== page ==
Hi, my name is Vanessa, and I am a product of public school.
I hated school. I never placed much personal value on it. But, because my parents and culture placed so much value on it, I tried hard. I got good grades. I was a “gifted” student.
Because most of what I “learned” academically in school was cut and paste – remember the correct answer from the textbook and regurgitate it on a test, only to forget it a week later – what I spent most of my time learning were “life lessons,” if you could call them that.
Making the decision to begin unschooling can be scary for many parents who have been taught to believe that learning the “boring” subjects is something that children must be forced to do.
Though I had my own small fears about unschooling, my husband carried most of the skepticism. He worried mostly about how our children would learn the basics. By default, he believed that structure was needed for children to learn the skills essential for adult life.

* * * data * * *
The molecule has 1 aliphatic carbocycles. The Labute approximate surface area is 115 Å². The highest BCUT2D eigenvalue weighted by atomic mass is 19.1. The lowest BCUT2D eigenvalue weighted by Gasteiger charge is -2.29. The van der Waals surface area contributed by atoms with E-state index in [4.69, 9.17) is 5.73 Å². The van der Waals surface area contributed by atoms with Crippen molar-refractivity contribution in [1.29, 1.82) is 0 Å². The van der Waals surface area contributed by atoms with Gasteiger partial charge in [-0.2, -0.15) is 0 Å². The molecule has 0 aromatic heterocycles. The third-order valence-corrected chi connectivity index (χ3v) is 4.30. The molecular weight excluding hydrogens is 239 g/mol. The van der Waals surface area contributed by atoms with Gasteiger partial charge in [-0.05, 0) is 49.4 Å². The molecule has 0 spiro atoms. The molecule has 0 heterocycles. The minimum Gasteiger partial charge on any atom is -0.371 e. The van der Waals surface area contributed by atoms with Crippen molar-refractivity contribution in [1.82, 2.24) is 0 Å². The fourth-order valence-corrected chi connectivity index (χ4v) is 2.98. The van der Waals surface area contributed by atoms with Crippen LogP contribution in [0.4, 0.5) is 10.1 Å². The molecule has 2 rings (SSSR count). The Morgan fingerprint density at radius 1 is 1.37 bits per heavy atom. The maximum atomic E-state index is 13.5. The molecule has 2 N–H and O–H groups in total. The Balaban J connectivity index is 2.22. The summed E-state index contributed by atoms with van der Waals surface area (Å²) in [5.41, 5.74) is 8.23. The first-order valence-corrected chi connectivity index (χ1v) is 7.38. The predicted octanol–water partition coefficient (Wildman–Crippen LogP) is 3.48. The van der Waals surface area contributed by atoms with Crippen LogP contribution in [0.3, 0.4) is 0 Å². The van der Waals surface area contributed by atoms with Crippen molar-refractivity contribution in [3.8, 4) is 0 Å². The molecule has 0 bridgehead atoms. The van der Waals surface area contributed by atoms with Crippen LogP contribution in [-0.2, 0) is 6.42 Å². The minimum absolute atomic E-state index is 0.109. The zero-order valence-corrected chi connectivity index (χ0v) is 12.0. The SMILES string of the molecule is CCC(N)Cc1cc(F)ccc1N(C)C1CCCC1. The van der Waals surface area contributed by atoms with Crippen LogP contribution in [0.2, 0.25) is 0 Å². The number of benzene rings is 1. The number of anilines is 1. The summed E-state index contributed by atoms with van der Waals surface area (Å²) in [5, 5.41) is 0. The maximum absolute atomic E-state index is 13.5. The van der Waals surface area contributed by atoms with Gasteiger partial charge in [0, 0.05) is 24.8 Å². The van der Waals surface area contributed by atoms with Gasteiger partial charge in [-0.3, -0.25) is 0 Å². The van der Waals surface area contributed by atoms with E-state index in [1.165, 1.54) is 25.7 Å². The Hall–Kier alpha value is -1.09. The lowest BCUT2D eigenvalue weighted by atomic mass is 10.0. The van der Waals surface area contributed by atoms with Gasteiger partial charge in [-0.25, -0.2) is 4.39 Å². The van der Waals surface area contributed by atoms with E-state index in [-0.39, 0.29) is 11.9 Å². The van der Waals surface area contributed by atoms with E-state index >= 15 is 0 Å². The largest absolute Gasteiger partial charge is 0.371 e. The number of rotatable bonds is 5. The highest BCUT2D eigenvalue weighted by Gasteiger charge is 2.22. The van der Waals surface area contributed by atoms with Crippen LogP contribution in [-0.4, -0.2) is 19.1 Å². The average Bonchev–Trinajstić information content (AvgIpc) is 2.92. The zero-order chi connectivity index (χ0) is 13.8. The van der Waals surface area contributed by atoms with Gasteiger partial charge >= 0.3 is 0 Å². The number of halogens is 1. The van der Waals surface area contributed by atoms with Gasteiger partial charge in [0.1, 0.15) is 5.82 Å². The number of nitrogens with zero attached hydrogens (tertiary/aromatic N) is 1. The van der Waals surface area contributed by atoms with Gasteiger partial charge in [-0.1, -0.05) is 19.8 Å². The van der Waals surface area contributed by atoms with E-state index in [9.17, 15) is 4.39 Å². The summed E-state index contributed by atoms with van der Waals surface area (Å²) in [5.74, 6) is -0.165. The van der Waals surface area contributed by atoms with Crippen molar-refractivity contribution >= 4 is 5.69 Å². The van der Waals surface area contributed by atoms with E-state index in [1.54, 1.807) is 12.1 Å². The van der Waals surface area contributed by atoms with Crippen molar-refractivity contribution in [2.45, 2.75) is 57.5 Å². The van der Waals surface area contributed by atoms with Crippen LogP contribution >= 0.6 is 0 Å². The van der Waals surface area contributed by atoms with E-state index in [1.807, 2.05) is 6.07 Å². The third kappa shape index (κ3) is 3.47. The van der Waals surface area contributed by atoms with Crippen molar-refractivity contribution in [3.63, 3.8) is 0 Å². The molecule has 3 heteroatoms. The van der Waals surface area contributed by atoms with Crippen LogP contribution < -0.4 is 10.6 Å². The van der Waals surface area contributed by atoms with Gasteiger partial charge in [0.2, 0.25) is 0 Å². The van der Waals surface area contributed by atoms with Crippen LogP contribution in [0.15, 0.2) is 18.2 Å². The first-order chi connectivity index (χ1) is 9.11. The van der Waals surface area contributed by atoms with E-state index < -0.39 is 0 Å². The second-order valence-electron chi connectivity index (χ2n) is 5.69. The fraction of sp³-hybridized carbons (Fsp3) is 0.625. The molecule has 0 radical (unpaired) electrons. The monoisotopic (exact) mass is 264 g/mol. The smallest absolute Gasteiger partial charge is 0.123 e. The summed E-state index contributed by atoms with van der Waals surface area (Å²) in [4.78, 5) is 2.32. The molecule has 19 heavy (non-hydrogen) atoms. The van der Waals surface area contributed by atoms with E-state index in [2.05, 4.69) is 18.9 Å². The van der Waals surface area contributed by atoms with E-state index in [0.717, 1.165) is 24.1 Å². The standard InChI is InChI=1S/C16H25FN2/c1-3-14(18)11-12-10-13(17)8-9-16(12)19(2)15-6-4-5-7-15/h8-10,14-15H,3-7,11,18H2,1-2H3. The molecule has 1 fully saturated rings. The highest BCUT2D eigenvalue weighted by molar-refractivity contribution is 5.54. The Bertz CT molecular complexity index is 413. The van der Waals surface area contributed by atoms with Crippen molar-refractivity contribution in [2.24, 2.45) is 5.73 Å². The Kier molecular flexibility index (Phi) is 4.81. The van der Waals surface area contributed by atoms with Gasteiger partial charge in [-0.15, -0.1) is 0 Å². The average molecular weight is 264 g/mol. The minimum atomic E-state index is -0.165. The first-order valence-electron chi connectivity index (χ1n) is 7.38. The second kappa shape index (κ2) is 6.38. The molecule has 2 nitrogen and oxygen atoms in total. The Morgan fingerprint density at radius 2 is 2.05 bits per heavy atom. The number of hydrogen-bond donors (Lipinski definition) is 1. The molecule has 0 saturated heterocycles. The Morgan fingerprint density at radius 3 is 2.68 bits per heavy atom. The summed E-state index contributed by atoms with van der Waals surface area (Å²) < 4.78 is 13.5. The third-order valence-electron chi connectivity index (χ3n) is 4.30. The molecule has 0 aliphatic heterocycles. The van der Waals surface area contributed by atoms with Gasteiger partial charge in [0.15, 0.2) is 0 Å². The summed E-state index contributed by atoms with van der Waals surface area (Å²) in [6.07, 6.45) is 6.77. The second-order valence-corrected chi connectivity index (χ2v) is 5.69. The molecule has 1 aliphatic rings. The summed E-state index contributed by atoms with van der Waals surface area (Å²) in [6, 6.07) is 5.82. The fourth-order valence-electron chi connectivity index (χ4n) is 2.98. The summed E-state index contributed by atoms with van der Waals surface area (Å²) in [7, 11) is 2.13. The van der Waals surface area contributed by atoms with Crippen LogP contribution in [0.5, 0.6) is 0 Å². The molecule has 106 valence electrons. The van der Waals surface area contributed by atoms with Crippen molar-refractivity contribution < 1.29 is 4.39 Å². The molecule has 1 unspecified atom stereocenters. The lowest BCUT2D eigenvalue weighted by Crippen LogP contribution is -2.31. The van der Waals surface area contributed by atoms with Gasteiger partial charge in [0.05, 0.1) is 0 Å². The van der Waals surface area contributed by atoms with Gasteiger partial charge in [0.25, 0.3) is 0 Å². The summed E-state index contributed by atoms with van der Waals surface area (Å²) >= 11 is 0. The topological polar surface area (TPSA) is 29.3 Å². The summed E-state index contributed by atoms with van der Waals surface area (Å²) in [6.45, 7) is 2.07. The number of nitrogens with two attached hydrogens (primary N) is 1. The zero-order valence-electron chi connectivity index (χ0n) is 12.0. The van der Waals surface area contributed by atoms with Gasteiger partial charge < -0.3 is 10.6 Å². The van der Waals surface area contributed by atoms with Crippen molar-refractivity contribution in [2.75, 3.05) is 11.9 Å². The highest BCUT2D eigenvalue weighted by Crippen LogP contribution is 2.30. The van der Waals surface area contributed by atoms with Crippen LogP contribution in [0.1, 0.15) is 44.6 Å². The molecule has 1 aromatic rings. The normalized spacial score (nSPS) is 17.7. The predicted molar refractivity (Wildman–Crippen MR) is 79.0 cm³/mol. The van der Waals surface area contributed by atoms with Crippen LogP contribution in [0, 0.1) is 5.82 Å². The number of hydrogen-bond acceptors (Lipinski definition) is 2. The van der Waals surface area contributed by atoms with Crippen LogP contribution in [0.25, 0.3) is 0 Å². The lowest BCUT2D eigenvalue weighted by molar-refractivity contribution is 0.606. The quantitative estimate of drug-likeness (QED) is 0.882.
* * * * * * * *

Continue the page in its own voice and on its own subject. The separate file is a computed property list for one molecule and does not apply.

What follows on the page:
He didn’t doubt that they would learn, but he did doubt that they would learn enough to function well as adults. I and most other parents can sympathize with his concerns. None of us want to see our children grow up and struggle with life because of the decisions that we made (or let them make). Continue Reading
My journey to unschooling started off when I was very young. It’s impossible to explain my own philosophy of unschooling without taking you through a brief history of my own schooling. It has shaped how I view education for myself and for my children more than any book or influential speaker.
Apart from the occasional alphabet lesson I gave to my oldest son, under pressure to begin “schooling,” I have never really liked the idea of school-at-home models. They always seemed to interfere with the natural progression of our lives, of fun, of freedom, and of true fulfillment through passions.